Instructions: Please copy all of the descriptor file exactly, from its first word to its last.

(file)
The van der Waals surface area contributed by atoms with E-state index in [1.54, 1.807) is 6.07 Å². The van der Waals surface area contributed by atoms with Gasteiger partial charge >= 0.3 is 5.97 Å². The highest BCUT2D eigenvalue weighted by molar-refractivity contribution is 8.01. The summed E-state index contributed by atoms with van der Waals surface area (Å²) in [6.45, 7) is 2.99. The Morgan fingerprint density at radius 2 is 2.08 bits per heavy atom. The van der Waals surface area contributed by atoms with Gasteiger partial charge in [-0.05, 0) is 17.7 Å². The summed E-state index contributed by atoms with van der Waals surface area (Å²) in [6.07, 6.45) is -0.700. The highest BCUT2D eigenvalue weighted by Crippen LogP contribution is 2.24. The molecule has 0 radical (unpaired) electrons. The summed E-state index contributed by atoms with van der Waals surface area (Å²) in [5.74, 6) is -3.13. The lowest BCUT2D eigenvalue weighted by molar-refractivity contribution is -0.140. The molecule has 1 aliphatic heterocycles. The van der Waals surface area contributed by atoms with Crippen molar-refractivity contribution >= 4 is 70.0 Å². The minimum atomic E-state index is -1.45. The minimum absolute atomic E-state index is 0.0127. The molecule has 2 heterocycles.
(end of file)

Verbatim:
The van der Waals surface area contributed by atoms with E-state index in [1.54, 1.807) is 6.07 Å². The van der Waals surface area contributed by atoms with Gasteiger partial charge >= 0.3 is 5.97 Å². The highest BCUT2D eigenvalue weighted by molar-refractivity contribution is 8.01. The summed E-state index contributed by atoms with van der Waals surface area (Å²) in [6.45, 7) is 2.99. The Morgan fingerprint density at radius 2 is 2.08 bits per heavy atom. The van der Waals surface area contributed by atoms with Gasteiger partial charge in [-0.05, 0) is 17.7 Å². The summed E-state index contributed by atoms with van der Waals surface area (Å²) in [6.07, 6.45) is -0.700. The highest BCUT2D eigenvalue weighted by Crippen LogP contribution is 2.24. The molecule has 0 radical (unpaired) electrons. The summed E-state index contributed by atoms with van der Waals surface area (Å²) in [5.74, 6) is -3.13. The lowest BCUT2D eigenvalue weighted by molar-refractivity contribution is -0.140. The molecule has 1 aliphatic heterocycles. The van der Waals surface area contributed by atoms with Crippen molar-refractivity contribution >= 4 is 70.0 Å². The minimum atomic E-state index is -1.45. The minimum absolute atomic E-state index is 0.0127. The molecule has 2 heterocycles.